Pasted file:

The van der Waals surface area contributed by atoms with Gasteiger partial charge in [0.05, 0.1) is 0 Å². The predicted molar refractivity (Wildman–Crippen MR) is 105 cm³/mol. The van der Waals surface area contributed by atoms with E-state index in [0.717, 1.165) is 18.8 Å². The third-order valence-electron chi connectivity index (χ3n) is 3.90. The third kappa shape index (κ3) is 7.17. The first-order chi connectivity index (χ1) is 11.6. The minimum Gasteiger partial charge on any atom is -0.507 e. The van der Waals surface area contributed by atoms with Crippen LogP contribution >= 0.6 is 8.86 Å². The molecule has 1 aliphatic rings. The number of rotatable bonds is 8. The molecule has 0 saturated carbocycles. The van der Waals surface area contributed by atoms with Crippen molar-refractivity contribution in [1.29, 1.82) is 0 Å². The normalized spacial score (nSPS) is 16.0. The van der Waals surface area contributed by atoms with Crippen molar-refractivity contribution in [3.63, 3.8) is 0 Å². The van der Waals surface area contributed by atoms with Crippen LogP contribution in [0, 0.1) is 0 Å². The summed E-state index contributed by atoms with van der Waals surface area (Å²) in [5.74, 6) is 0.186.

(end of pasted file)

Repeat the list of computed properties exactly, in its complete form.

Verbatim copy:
The van der Waals surface area contributed by atoms with Gasteiger partial charge in [0.05, 0.1) is 0 Å². The predicted molar refractivity (Wildman–Crippen MR) is 105 cm³/mol. The van der Waals surface area contributed by atoms with E-state index in [0.717, 1.165) is 18.8 Å². The third-order valence-electron chi connectivity index (χ3n) is 3.90. The third kappa shape index (κ3) is 7.17. The first-order chi connectivity index (χ1) is 11.6. The minimum Gasteiger partial charge on any atom is -0.507 e. The van der Waals surface area contributed by atoms with Crippen LogP contribution >= 0.6 is 8.86 Å². The molecule has 1 aliphatic rings. The number of rotatable bonds is 8. The molecule has 0 saturated carbocycles. The van der Waals surface area contributed by atoms with Crippen molar-refractivity contribution in [1.29, 1.82) is 0 Å². The normalized spacial score (nSPS) is 16.0. The van der Waals surface area contributed by atoms with Crippen molar-refractivity contribution in [3.63, 3.8) is 0 Å². The van der Waals surface area contributed by atoms with Crippen LogP contribution in [0, 0.1) is 0 Å². The summed E-state index contributed by atoms with van der Waals surface area (Å²) in [5.74, 6) is 0.186.